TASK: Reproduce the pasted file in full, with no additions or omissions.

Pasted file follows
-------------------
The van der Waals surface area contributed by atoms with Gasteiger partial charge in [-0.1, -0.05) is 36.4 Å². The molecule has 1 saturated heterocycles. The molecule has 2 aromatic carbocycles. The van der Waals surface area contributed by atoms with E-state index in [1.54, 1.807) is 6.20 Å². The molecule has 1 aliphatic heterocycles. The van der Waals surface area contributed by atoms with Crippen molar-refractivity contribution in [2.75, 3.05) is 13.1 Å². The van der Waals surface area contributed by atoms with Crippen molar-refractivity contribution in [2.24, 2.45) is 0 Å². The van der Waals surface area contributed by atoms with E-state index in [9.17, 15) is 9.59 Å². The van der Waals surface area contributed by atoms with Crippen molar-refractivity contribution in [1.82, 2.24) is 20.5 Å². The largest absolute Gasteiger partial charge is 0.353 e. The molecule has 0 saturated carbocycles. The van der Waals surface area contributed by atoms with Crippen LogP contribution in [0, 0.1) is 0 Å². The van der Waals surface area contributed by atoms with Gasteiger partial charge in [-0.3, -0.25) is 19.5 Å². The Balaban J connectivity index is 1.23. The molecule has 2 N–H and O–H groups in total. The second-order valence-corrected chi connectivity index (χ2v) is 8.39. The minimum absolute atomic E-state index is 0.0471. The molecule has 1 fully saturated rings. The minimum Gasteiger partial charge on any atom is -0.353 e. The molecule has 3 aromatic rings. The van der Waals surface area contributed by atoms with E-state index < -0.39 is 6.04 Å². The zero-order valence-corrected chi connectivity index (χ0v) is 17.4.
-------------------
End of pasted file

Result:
The van der Waals surface area contributed by atoms with Gasteiger partial charge in [-0.1, -0.05) is 36.4 Å². The molecule has 1 saturated heterocycles. The molecule has 2 aromatic carbocycles. The van der Waals surface area contributed by atoms with E-state index in [1.54, 1.807) is 6.20 Å². The molecule has 1 aliphatic heterocycles. The van der Waals surface area contributed by atoms with Crippen molar-refractivity contribution in [2.75, 3.05) is 13.1 Å². The van der Waals surface area contributed by atoms with Crippen molar-refractivity contribution in [2.24, 2.45) is 0 Å². The van der Waals surface area contributed by atoms with E-state index in [9.17, 15) is 9.59 Å². The van der Waals surface area contributed by atoms with Crippen molar-refractivity contribution in [1.82, 2.24) is 20.5 Å². The largest absolute Gasteiger partial charge is 0.353 e. The molecule has 0 saturated carbocycles. The van der Waals surface area contributed by atoms with Crippen LogP contribution in [0, 0.1) is 0 Å². The van der Waals surface area contributed by atoms with Gasteiger partial charge in [-0.3, -0.25) is 19.5 Å². The Balaban J connectivity index is 1.23. The molecule has 2 N–H and O–H groups in total. The second-order valence-corrected chi connectivity index (χ2v) is 8.39. The minimum absolute atomic E-state index is 0.0471. The molecule has 1 fully saturated rings. The minimum Gasteiger partial charge on any atom is -0.353 e. The molecule has 3 aromatic rings. The van der Waals surface area contributed by atoms with E-state index < -0.39 is 6.04 Å². The zero-order valence-corrected chi connectivity index (χ0v) is 17.4.